The 2016 edition of the Wisden Cricketers’ Almanack paid tribute to the life of one of Australia’s all-time great opening batsmen, Arthur Morris.
In the decade immediately following the Second World War, left-hander Arthur Morris vied with Len Hutton for the title of Test cricket’s best opening batsman. Strong on the back foot, he was the leading scorer for Don Bradman’s 1948 Invincibles – when his 696 Test runs trumped even the Don (508). By the end of the series Morris’s average was 74 and, if that tailed off a little, he remained a heavy scorer – and an immensely popular teammate and opponent.
By nature he was an artistic batsman, although he could also be destructive. Jack McHarg’s biography was subtitled An Elegant Genius, but the English journalist Denzil Batchelor wrote: “Strange that one so essentially pink and cherubic should wield a bat with so richly a basso voice. Arthur Morris should, from the look of him, be a caresser of leg-glides, a fingerer of porcelain-fine late cuts; instead he is the author of weighty pulls worthy of a whole fleet of Volga boatmen, and a driver of proconsular imperiousness.” Batchelor’s purple prose might have been describing Morris’s onslaught on the Queensland attack to finish a match at Sydney in January 1949 when, instead of a leisurely stroll to a target of 143, he blazed an unbeaten 108 in 82 minutes.
Morris the player and Morris the man were inseparable: John Arlott wrote that he was “one of the best-liked cricketers of all time – charming, philosophical and relaxed”, while Gideon Haigh referred to him as “the acme of elegance and the epitome of sportsmanship”. In conversation, Morris was generous to his fellow players – self-deprecating, but obviously delighted by the satisfaction cricket had afforded him, even if its material legacy was, in his own word, “poverty”.
One of his favourite accounts was of the Oval Test of 1948, when Bradman’s duck overshadowed all else. Eyes twinkling, Morris would tell of enlightening a questioner that, yes, he had indeed been at The Oval that Saturday afternoon. And, yes, he had actually been batting at the other end when Eric Hollies did for the Don. When pressed, he would confess to having scored 196. Around this time, such was Morris’s dominance that Bradman might have echoed WG Grace – an admirer of Arthur Shrewsbury – by saying “Give me Arthur” as a measure of his value. Although Bradman tempered the praise with a reminder that “he wasn’t always straight in defence”, he immediately qualified it with “but this was merely a sign of his genius”.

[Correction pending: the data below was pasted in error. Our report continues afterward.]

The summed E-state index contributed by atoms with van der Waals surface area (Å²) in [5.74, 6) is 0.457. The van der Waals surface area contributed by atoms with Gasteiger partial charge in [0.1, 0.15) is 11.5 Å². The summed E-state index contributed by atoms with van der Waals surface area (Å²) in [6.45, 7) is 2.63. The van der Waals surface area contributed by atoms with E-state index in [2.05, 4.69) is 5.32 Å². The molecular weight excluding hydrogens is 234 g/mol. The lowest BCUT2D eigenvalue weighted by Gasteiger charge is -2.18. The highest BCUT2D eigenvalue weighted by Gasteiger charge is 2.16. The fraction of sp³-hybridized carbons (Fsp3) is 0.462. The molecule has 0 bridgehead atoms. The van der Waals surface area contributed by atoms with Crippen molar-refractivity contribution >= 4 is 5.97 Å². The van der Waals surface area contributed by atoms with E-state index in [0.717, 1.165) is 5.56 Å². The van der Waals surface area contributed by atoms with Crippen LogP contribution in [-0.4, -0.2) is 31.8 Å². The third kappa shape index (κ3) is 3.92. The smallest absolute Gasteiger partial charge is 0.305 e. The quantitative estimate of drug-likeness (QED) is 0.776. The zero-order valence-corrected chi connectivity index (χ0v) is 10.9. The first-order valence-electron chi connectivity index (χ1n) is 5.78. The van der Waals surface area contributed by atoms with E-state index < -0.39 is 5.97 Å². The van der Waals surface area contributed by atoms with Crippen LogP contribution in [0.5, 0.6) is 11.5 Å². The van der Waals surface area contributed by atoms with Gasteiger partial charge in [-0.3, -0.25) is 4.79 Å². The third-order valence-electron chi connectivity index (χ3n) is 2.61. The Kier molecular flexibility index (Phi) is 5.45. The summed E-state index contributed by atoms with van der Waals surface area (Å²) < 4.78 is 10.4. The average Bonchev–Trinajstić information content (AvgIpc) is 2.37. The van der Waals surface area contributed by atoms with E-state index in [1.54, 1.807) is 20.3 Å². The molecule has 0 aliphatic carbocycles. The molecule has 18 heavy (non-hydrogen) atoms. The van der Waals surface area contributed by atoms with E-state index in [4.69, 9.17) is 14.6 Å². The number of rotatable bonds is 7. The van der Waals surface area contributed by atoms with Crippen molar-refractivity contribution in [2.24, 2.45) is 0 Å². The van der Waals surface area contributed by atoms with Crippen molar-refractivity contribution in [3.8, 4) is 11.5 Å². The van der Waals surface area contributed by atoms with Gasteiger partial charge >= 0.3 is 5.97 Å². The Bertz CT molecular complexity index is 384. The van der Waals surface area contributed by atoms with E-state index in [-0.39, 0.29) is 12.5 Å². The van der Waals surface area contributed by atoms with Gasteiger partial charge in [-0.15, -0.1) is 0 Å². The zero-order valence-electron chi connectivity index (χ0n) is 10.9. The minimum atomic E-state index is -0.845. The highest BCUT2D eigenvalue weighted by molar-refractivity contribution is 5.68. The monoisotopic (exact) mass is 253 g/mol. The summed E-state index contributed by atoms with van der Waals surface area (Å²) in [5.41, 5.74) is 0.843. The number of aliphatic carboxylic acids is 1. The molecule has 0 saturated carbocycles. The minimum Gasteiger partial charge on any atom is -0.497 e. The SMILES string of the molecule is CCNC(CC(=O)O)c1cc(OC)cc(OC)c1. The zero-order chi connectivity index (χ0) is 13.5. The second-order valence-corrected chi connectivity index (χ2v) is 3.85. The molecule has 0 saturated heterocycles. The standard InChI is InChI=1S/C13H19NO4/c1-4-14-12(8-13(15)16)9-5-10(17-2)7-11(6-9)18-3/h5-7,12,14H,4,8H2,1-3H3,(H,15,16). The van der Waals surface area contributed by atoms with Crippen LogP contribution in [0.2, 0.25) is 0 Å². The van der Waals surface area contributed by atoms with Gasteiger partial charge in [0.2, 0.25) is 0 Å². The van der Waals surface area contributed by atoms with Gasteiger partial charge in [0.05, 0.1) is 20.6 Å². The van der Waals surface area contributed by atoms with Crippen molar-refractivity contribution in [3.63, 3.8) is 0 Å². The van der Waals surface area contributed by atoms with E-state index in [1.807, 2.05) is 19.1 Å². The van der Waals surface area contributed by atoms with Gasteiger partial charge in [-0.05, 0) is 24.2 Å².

Morris was born in the Sydney seaside suburb of Bondi in January 1922, but his family soon moved to the small country town of Dungog, near Newcastle, following the transfer north of his father, a teacher. His English-born mother left the marriage, so Morris had the unusual experience for that time of growing up mainly in the care of a single father. When they returned to Sydney, he was educated at Canterbury Boys’ High School, which later produced a cricket-loving Australian prime minister in John Howard, and the cricket historian David Frith. At school, Morris’s prime strength appeared to be as a dispenser of left-arm unorthodox spin, with tennis and rugby union completing a trio of sporting accomplishments.
He turned out for the St George first-grade side at the age of 14. Their legendary leg-spinner, the bluff Bill O’Reilly, directed him to forget the childish baubles of spin – despite a recent haul of 55 wickets at five apiece in an Under-16 competition – and concentrate on becoming an opening batsman. Morris followed this advice so well that, in his first match for New South Wales, in December 1940, aged 18, he scored 148 and 111 against Queensland at Sydney, to become the first to make twin centuries on first-class debut. When “Doc” Evatt, later president of the United Nations General Assembly and leader of the Australian Labor Party, heard that Morris had made his runs using a borrowed bat, he sent him to Stan McCabe’s shop in Sydney to choose a new one.
After three years’ service in Papua and New Guinea with the Australian army, Morris returned to first-class cricket in 1946/47. He started in rich touch, scoring runs for fun, except in his first two Tests, against England: he made two and five, then 21 in the first innings of the Third Test at Melbourne. But, in the second, he removed any question marks with six hours of concentration and care, putting the match virtually beyond the reach of Wally Hammond’s side with 155. Morris added a century in each innings of the next Test, in stifling heat on a country road of a pitch in Adelaide.